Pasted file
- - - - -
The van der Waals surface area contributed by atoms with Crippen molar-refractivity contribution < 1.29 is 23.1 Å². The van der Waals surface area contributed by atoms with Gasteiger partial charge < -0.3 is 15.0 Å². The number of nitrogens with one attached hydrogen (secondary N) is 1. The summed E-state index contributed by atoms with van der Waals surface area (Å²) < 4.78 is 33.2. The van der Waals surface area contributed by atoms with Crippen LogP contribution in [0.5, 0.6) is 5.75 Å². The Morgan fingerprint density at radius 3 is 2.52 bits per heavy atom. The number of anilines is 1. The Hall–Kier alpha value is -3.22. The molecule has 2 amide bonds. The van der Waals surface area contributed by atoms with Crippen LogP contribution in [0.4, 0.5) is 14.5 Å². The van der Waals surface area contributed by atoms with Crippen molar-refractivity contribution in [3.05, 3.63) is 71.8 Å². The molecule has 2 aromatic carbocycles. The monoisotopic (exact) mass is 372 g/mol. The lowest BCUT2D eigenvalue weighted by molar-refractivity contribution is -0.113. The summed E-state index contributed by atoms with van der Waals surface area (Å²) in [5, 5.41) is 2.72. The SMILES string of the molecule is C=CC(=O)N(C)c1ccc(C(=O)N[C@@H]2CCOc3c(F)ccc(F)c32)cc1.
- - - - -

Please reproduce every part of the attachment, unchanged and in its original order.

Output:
The van der Waals surface area contributed by atoms with Crippen molar-refractivity contribution < 1.29 is 23.1 Å². The van der Waals surface area contributed by atoms with Gasteiger partial charge < -0.3 is 15.0 Å². The number of nitrogens with one attached hydrogen (secondary N) is 1. The summed E-state index contributed by atoms with van der Waals surface area (Å²) < 4.78 is 33.2. The van der Waals surface area contributed by atoms with Crippen LogP contribution in [0.5, 0.6) is 5.75 Å². The Morgan fingerprint density at radius 3 is 2.52 bits per heavy atom. The number of anilines is 1. The Hall–Kier alpha value is -3.22. The molecule has 2 amide bonds. The van der Waals surface area contributed by atoms with Crippen LogP contribution in [0.4, 0.5) is 14.5 Å². The van der Waals surface area contributed by atoms with Crippen molar-refractivity contribution in [3.05, 3.63) is 71.8 Å². The molecule has 2 aromatic carbocycles. The monoisotopic (exact) mass is 372 g/mol. The lowest BCUT2D eigenvalue weighted by molar-refractivity contribution is -0.113. The summed E-state index contributed by atoms with van der Waals surface area (Å²) in [5, 5.41) is 2.72. The SMILES string of the molecule is C=CC(=O)N(C)c1ccc(C(=O)N[C@@H]2CCOc3c(F)ccc(F)c32)cc1.